Trending This Week: B2B Buyers Want a New Sales Prescription

If you think your B2B buyers want to take the lead, think again. They want sales reps to help ease the path to purchase. Here’s how you can do just that.

March 3, 2017

  • Doctor in Lab Coat Holds Out Prescription Pad

For some time now, sales reps have been told they need to accept a new reality: buyers don’t want or need your assistance until they are far along in the process. After all, empowered B2B buyers can access all the information they need without the assistance of a sales rep. But, according to an article authored by CEB and appearing in the March-April 2017 Harvard Business Review, many B2B buyers are actually desperate for your guidance. As CEB says, buyers “are increasingly overwhelmed and often more paralyzed than empowered.”

Prospects are spinning their wheels

Whether we are buying something in our personal or professional lives, part of our decision hinges on the experience with the brand or vendor. A process marked by friction and frustration is less likely to end in a purchase. Unfortunately, many B2B buyers are feeling pained by their purchase process. According to CEB, 65% of buyers said they spent as much time as they’d expected to spend on the entire purchase just preparing to speak with a sales rep.

A few factors help explain this long time frame: the involvement of a buying committee, more vendor and solution choices, and access to an overwhelming amount of information.

Sales needs to retake the lead

Many sales reps have been coached to be responsive to a prospect’s requests, allowing them to take the lead. This includes everything from sending them all the information they request to helping them consider all possible options and alternatives. It turns out that’s not helpful. In its survey of more than 600 B2B buyers, CEB found that this approach decreases purchase ease by 18%.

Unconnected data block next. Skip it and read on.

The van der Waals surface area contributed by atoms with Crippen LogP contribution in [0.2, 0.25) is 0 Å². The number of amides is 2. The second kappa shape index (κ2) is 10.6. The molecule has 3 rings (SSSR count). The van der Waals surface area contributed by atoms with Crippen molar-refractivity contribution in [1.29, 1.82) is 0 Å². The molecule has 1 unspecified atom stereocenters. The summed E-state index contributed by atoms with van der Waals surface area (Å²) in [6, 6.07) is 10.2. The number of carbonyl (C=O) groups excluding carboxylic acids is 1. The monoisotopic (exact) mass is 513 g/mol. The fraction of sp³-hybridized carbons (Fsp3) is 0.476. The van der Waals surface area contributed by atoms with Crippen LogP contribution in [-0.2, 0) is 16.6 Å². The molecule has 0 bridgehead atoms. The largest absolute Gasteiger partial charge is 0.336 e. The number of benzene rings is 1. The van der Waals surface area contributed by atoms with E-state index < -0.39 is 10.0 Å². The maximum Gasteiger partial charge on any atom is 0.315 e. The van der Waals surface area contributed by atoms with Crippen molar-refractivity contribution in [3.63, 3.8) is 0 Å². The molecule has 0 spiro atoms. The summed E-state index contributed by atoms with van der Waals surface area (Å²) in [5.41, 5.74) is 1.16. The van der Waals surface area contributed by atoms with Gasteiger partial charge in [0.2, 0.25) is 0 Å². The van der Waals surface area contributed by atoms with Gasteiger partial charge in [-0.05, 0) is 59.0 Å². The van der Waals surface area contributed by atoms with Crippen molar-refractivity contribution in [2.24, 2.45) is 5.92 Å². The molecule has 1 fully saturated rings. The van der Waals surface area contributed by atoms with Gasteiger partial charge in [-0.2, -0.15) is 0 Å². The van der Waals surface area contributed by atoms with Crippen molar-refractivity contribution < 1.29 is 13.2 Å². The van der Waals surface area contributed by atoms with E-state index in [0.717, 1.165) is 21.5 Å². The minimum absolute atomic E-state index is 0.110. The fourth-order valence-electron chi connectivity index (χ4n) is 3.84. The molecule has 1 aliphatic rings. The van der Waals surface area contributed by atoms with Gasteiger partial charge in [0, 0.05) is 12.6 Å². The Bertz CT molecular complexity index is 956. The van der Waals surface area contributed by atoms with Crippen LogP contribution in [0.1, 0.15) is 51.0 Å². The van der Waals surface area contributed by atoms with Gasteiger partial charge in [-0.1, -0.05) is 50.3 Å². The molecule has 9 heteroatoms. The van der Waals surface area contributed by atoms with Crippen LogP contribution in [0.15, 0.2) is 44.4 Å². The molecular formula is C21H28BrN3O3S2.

Instead, CEB advises sales reps to prescriptively guide potential customers; its research found that this approach increased purchase ease by 86%.

So what does this look like? Instead of simply sending whatever information and content a buyer requests, prescriptive sales reps take the lead by doing these three things:

  • Make a clear recommendation for action backed by a specific rationale
  • Present a concise offering and a stable view of their capabilities
  • Explain complex aspects of the purchase process clearly

Anticipate and eliminate obstacles

To bring this to life, CEB shares this example of a prescription:

“One of the things we’ve learned from working with customers like you is that purchasing folks are going to get involved, and probably late in the process. And when they come in late, things tend to blow up. So you’ll want to bring them in earlier. When you do that, they will have two main questions: X and Y. Here’s how to answer them.”

As this shows, the prescriptive approach helps the buyer identify and overcome potential barriers to purchase. It’s easy to see why a prospective customer would greatly appreciate this type of assistance.

Follow a four-point plan

To get your organization started down the right path toward prescriptive selling, CEB outlines four best practices:

1. Map the buyer journey. Many organizations will need to recast the purchase journey they’ve already created so that they reflect a more prospect-centric perspective. The goal is to understand the process from the buyer’s point of view.

2. Identify barriers. The next step is to identify the top common pains that prospects experience during their purchase process, regardless of whether they’re buying from your organization or another.

3. Design prescriptions. With the buyer journey mapped and barriers identified, the organization needs to come up with relevant prescriptions.  While these can take many forms – content, live interactions, self-service diagnostics, etc. – they should reflect three key principles:

  • Be unbiased and credible
  • Reduce indecision and compel action
  • Move buyer down the path to purchase, leading to your organization’s solution without being overtly promotional

4. Track buyer progress. To know which obstacles buyers may be up against, it’s essential to understand where they are in the purchase process. CEB says organizations can determine this by calling upon “customer verifiers.” And it says effective verifiers:

  • Require the buyer to actively participate in order to show progress
  • Are binary and objective
  • Signal the prospect’s increasing commitment to move away from the status quo

To learn more about this new sales imperative and to read more examples of prescriptive sales approaches, check out the HBR article. And to keep pace with sales trends and insights, subscribe to our blog.